This might not be new for some of you, but for who doesn't, Glyn Dewis did this video that shows us a very simple technique to get a black background without any backdrop or even a studio, and you can do it almost anywhere (well maybe not if you are in a very sunny place, like the Sahara).
One of the main problems when it comes to make a timelapse is to have everything well exposed, and even if shooting everything in RAW helps, and shooting in Aperture Priority, letting the camera adjust itself it might help as well (even if I cannot see myself set my camera to AV, I'm an extremist, and for me only M and Bulb exist), it's not bulletproof, light condtions changes, a small cloud in front of the sun can drastically change the exposure from the previous shots, just to mention one of the possible problems. But there is one technique that it might be the answer for most of the problems and it makes timelapses look and easy job. The technique we are talking about is the Bulb Ramping.
In the video above, Joel Schat, shows us how it works, and in the video below, there is a clear example of what the results are using this technique.
As a landscape photographers I cannot mention as Ansel Adams as one of the masters, or maybe The Master, of this branch of photography, and here there is a short but pretty rare interview made in 1971 and conducted by Steve James of the Eikon Gallery (Monterey CA). To see the interview just click here.
This is a very interesting strobist tutorial, that shows how award-winning photographer Lauri Laukkanen made his WWII inspired photos, which are pretty impressive I have to say. If you want to read the full story from Lauri, please take a read on his article on SRL Lounge.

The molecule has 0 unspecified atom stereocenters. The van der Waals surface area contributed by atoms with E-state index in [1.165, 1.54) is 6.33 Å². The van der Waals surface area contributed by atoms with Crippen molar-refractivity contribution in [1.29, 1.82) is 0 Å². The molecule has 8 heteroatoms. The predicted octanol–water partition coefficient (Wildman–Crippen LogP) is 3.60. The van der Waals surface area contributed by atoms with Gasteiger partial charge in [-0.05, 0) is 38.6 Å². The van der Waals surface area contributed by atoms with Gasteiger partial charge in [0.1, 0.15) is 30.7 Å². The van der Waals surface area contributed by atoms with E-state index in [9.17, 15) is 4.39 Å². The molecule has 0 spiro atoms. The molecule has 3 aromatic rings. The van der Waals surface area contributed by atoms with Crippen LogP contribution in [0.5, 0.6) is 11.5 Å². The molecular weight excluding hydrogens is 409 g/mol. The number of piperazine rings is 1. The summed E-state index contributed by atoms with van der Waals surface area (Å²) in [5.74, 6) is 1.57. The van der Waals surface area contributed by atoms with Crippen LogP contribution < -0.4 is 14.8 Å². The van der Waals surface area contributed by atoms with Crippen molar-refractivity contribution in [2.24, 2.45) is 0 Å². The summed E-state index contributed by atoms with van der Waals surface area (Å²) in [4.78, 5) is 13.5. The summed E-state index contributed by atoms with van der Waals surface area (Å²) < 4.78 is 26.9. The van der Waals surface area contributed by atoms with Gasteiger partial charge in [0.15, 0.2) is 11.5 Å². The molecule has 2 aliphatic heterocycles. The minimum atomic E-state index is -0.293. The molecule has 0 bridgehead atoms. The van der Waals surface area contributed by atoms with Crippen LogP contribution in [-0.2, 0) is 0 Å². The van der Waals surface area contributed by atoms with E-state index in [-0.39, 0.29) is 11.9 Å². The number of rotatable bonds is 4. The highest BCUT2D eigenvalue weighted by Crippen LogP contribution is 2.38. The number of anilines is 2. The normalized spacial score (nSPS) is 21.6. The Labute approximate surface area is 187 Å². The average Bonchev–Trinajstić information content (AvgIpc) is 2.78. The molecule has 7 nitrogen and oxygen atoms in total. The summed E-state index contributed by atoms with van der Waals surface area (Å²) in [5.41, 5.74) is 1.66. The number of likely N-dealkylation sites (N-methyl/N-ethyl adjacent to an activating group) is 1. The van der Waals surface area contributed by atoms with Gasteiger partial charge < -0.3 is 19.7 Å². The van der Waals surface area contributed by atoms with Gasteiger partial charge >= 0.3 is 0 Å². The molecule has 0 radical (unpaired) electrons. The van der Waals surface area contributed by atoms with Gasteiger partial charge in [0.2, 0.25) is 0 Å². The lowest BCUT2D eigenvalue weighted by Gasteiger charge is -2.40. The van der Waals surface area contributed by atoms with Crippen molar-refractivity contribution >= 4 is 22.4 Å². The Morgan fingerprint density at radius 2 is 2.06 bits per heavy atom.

(via SLR Lounge)
I have to say that I found this videos by accident, but I'm glad I did it. These 3 videos are a very detailed tutorial that shows how photographer Matt Hernandez made his composite of the athlete George Wilson, from how he shot it, to how he extracted the subject from the original shot, how he shot the background, and then how it merged everything together to make a final image.
In this interesting video, Mark Vargo, who did work in several big movies like Deep Impact, Ted, Rise Of The Planet Of The Apes, is going to explain what are the differences between the incident meter and the reflective meter, and even if Mark is more focused on cinema, this is still useful for any photographers, especially when it comes to understand how to correctly expose a photo.
Today I went to Ikea and now I'm totally knackered, so tonite I'm just going to publish another good photoshop tutorial from Aaron Nace of Phlearn.com, which is going to show us how to bring composites together with color in Photoshop, a simple technique that makes our composite look more natural and less artificial.
This time Matt Granger is talking about "how much to charge for a wedding?". And I agree with him saying that it's not only a "one day job", which is the perception of the client and unfortunately sometimes even on some photographers. And you can apply this not only on weddings, but in any type of photography, as most of the people asking you for pictures think that "you just press a button and it's done", and they have no idea of the time you spent in pre and post production.
Anyway, another interesting video from Matt, enjoy :-)
Well, I don't really think that this suggestion will be actually handy for anyone of us, but it's still pretty cool to see a camera floating in zero gravity, no? :D
Anyway, Chris Hadfield, an astronaut which is currently on the ISS, did this video where he explain how he takes some landscapes from above us.
Btw, the "Sunny 16 rule" he mentioned, is this rule.